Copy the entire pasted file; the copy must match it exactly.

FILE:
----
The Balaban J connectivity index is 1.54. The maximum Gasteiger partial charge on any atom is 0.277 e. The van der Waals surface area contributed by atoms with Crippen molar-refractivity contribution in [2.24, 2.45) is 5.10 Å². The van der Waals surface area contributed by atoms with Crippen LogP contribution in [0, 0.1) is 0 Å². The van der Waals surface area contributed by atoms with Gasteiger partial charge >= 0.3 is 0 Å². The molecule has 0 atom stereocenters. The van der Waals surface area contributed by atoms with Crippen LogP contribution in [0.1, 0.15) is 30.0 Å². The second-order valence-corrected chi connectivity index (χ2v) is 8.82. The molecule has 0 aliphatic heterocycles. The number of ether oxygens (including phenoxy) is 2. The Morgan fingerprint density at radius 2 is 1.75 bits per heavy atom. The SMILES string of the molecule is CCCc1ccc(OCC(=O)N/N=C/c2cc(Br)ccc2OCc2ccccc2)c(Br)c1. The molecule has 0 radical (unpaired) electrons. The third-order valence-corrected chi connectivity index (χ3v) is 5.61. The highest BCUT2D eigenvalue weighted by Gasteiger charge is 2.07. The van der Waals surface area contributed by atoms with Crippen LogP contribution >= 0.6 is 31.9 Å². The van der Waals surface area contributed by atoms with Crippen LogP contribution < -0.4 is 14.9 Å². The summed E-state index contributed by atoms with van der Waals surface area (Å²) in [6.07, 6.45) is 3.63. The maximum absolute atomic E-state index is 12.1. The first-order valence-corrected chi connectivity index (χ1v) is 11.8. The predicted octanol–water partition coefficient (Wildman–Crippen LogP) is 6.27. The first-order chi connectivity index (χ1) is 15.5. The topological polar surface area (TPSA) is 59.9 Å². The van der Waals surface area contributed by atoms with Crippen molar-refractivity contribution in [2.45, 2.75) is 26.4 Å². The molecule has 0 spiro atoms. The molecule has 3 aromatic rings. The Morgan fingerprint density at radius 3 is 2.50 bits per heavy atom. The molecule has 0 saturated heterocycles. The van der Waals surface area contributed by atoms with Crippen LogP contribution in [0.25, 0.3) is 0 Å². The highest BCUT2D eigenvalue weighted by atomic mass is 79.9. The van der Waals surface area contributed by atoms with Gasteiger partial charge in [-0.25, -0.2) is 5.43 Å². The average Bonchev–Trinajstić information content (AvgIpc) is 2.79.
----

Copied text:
The Balaban J connectivity index is 1.54. The maximum Gasteiger partial charge on any atom is 0.277 e. The van der Waals surface area contributed by atoms with Crippen molar-refractivity contribution in [2.24, 2.45) is 5.10 Å². The van der Waals surface area contributed by atoms with Crippen LogP contribution in [0, 0.1) is 0 Å². The van der Waals surface area contributed by atoms with Gasteiger partial charge >= 0.3 is 0 Å². The molecule has 0 atom stereocenters. The van der Waals surface area contributed by atoms with Crippen LogP contribution in [0.1, 0.15) is 30.0 Å². The second-order valence-corrected chi connectivity index (χ2v) is 8.82. The molecule has 0 aliphatic heterocycles. The number of ether oxygens (including phenoxy) is 2. The Morgan fingerprint density at radius 2 is 1.75 bits per heavy atom. The SMILES string of the molecule is CCCc1ccc(OCC(=O)N/N=C/c2cc(Br)ccc2OCc2ccccc2)c(Br)c1. The molecule has 0 radical (unpaired) electrons. The third-order valence-corrected chi connectivity index (χ3v) is 5.61. The highest BCUT2D eigenvalue weighted by Gasteiger charge is 2.07. The van der Waals surface area contributed by atoms with Crippen LogP contribution >= 0.6 is 31.9 Å². The van der Waals surface area contributed by atoms with Crippen LogP contribution < -0.4 is 14.9 Å². The summed E-state index contributed by atoms with van der Waals surface area (Å²) in [6.07, 6.45) is 3.63. The maximum absolute atomic E-state index is 12.1. The first-order valence-corrected chi connectivity index (χ1v) is 11.8. The predicted octanol–water partition coefficient (Wildman–Crippen LogP) is 6.27. The first-order chi connectivity index (χ1) is 15.5. The topological polar surface area (TPSA) is 59.9 Å². The van der Waals surface area contributed by atoms with Crippen molar-refractivity contribution in [2.45, 2.75) is 26.4 Å². The molecule has 0 spiro atoms. The molecule has 3 aromatic rings. The Morgan fingerprint density at radius 3 is 2.50 bits per heavy atom. The molecule has 0 saturated heterocycles. The van der Waals surface area contributed by atoms with Crippen LogP contribution in [0.25, 0.3) is 0 Å². The highest BCUT2D eigenvalue weighted by atomic mass is 79.9. The van der Waals surface area contributed by atoms with Gasteiger partial charge in [-0.25, -0.2) is 5.43 Å². The average Bonchev–Trinajstić information content (AvgIpc) is 2.79.